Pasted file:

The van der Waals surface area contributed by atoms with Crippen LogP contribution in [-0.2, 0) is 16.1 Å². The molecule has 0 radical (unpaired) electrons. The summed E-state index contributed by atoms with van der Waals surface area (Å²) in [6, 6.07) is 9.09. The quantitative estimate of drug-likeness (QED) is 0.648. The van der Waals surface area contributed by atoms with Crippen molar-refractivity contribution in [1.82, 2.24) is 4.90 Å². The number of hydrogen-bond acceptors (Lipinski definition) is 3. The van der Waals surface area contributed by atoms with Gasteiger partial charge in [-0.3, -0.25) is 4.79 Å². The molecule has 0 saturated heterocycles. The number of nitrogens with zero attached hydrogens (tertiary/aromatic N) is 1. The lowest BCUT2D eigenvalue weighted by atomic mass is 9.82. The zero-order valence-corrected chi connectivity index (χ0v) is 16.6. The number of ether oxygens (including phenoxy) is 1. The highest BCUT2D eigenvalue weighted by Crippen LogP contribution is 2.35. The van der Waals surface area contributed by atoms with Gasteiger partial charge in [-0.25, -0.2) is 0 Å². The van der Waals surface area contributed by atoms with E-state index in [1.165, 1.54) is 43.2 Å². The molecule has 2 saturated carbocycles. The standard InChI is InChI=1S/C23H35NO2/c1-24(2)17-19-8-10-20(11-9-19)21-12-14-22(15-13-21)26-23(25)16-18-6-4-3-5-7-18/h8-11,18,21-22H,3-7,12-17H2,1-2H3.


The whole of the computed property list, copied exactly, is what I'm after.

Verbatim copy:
The van der Waals surface area contributed by atoms with Crippen LogP contribution in [-0.2, 0) is 16.1 Å². The molecule has 0 radical (unpaired) electrons. The summed E-state index contributed by atoms with van der Waals surface area (Å²) in [6, 6.07) is 9.09. The quantitative estimate of drug-likeness (QED) is 0.648. The van der Waals surface area contributed by atoms with Crippen molar-refractivity contribution in [1.82, 2.24) is 4.90 Å². The number of hydrogen-bond acceptors (Lipinski definition) is 3. The van der Waals surface area contributed by atoms with Gasteiger partial charge in [-0.3, -0.25) is 4.79 Å². The molecule has 0 saturated heterocycles. The number of nitrogens with zero attached hydrogens (tertiary/aromatic N) is 1. The lowest BCUT2D eigenvalue weighted by atomic mass is 9.82. The zero-order valence-corrected chi connectivity index (χ0v) is 16.6. The number of ether oxygens (including phenoxy) is 1. The highest BCUT2D eigenvalue weighted by Crippen LogP contribution is 2.35. The van der Waals surface area contributed by atoms with Gasteiger partial charge in [-0.25, -0.2) is 0 Å². The van der Waals surface area contributed by atoms with E-state index in [1.165, 1.54) is 43.2 Å². The molecule has 2 saturated carbocycles. The standard InChI is InChI=1S/C23H35NO2/c1-24(2)17-19-8-10-20(11-9-19)21-12-14-22(15-13-21)26-23(25)16-18-6-4-3-5-7-18/h8-11,18,21-22H,3-7,12-17H2,1-2H3.